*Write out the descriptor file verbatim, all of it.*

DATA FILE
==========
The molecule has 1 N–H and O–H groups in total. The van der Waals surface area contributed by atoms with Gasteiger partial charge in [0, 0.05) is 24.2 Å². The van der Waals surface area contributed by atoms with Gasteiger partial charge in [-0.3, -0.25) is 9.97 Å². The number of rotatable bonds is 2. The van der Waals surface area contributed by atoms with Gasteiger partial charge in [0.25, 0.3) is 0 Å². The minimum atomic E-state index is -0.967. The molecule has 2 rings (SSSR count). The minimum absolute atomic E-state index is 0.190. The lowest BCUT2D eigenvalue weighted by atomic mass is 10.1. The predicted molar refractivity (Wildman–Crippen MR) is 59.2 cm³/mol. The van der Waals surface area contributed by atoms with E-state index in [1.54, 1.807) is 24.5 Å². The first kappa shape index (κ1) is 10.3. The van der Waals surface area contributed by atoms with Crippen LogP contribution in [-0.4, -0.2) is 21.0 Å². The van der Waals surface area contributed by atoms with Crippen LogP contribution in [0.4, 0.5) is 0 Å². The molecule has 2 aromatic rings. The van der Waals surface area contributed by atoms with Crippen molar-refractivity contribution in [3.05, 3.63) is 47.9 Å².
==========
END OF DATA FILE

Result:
The molecule has 1 N–H and O–H groups in total. The van der Waals surface area contributed by atoms with Gasteiger partial charge in [0, 0.05) is 24.2 Å². The van der Waals surface area contributed by atoms with Gasteiger partial charge in [-0.3, -0.25) is 9.97 Å². The number of rotatable bonds is 2. The van der Waals surface area contributed by atoms with Gasteiger partial charge in [0.25, 0.3) is 0 Å². The minimum atomic E-state index is -0.967. The molecule has 2 rings (SSSR count). The minimum absolute atomic E-state index is 0.190. The lowest BCUT2D eigenvalue weighted by atomic mass is 10.1. The predicted molar refractivity (Wildman–Crippen MR) is 59.2 cm³/mol. The van der Waals surface area contributed by atoms with E-state index in [1.54, 1.807) is 24.5 Å². The first kappa shape index (κ1) is 10.3. The van der Waals surface area contributed by atoms with Crippen LogP contribution in [-0.4, -0.2) is 21.0 Å². The van der Waals surface area contributed by atoms with Crippen LogP contribution in [0.4, 0.5) is 0 Å². The molecule has 2 aromatic rings. The van der Waals surface area contributed by atoms with Crippen molar-refractivity contribution in [3.05, 3.63) is 47.9 Å².